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  The Case for Adding a New Lawyer

Author: Richard Stock - Lexpert (March 2014)

Convincing management to hire new corporate counsel is tough, but a solid business case can be made

SURVEYS AND INTERVIEWS show that the biggest challenges facing general counsel and their legal teams over the past five years have been workloads and workflows. These issues take time to sort out, but the deadlines do not change - and, of course, clients believe that the legal department is to blame for the hold-up.

Hiring another in-house lawyer will do much to reduce the backlog, but making a case for one is difficult at the best of times. It begins by ensuring that the new hire will lead to a gain in productivity. This is quite different than ensuring that everyone is committed and working hard. Those who approve additional head count will be more sympathetic to a request for resources if a measurable improvement to productivity can first be demonstrated.

The second element of the business case is the preparation of a detailed demand forecast, typically expressed as the number of matters, number of hours, required legal specialties and level of work complexity for each major client group within the company. This matrix of work should incorporate planning assumptions and their probability for two or three years. Discussions with each client group are essential. They should occur at the same time as the annual business-planning cycle. The general counsel then has a graphic representation of the legal work by type and business unit. It should be 90 per cent accurate for the year.

The third element of the business case entails matching the demand with the available internal and external resources. Most legal departments tend to refer litigation, labour and employment, intellectual property, tax and other specialty matters to external counsel.

The preference is to handle most corporate and commercial work internally. Smaller departments typically refer M&A and securities work because they rarely have the experience mix and availability to take it on. Consideration should be given at this stage to in-sourcing some of the work often referred to external counsel.

The fully loaded hourly rate for inside counsel is typically 40 to 45 per cent of that of external counsel for the same level of experience. For example, the work of external counsel billing at $480 per hour (the low end for senior partners in larger metropolitan areas) can be done by qualified inside counsel whose notional hourly rate is $220 per hour. This type of in-sourcing only works if there is a critical mass of this work available for two or more years.

External counsel working 650 hours per year at $480 per hour will cost $312,000. Most legal departments can afford a full-time senior counsel position for this amount. Assuming a yearly target of 1,850 hours, 650 hours are directed to work previously referred out, leaving 1,200 hours of standby capacity to be allocated. This type of business case is the easiest to make because it does not require the company to increase its total legal spend — only to approve an increase in head count.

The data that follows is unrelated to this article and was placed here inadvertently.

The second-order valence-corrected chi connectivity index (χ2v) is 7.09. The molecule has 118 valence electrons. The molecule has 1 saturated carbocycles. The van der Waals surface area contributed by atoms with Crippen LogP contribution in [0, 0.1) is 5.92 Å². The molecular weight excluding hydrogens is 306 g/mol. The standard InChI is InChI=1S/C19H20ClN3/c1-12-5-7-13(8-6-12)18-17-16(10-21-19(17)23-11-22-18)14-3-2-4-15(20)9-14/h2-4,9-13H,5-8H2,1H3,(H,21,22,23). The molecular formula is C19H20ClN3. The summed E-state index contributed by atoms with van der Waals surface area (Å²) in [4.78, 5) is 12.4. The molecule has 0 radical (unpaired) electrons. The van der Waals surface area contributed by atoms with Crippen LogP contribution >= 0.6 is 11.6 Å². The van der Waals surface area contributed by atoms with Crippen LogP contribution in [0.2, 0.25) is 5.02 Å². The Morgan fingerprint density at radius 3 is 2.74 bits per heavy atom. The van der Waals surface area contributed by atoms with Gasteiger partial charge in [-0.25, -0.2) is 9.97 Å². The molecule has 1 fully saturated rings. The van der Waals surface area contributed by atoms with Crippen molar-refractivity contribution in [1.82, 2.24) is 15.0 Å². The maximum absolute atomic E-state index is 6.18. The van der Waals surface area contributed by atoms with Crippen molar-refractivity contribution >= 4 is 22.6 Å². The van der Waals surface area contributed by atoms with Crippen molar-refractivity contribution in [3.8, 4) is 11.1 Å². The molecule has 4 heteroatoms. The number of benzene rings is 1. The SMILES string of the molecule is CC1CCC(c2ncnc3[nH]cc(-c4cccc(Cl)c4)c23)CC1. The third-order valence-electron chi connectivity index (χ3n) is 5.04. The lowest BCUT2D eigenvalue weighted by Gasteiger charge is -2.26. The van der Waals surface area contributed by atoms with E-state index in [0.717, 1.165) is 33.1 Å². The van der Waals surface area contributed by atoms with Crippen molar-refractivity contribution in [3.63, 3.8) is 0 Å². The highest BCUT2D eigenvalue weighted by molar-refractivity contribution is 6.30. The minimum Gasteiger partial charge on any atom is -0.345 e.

After careful consideration of these alternatives and the determination that there are at least 1,000 hours of unallocated work in the plan, the business case for another position should be presented. This presentation should be accompanied by the demand forecast, evidence of appropriate in-sourcing, service level agreements with business units, and productivity improvements within the legal department.

Assuming that a case is made for the addition of another position, what position should it be? It rarely makes sense to add a junior lawyer with less than four years of experience. Inside counsel tend to do 100 per cent of the work in 90 per cent of their files, even in larger departments. Law firm staffing profiles with leveraged junior positions rarely make sense for a law department — with one exception: experienced paralegals. A review of the tasks assigned to corporate counsel shows that 10 to 20 per cent are paralegal or clerical in nature. When pressed, lawyers say they do this work because there is no one to give it to or because they believe it is more efficient to do everything themselves. The reality is that inside counsel often have poor delegation skills and very little experience working with paralegals.

The addition of a legal-department position is a unique opportunity to manage client expectations, save money with in-sourcing, inject discipline in how lawyers work with their clients, and redistribute tasks across the legal team. General counsel should consider all of the angles.

   
 
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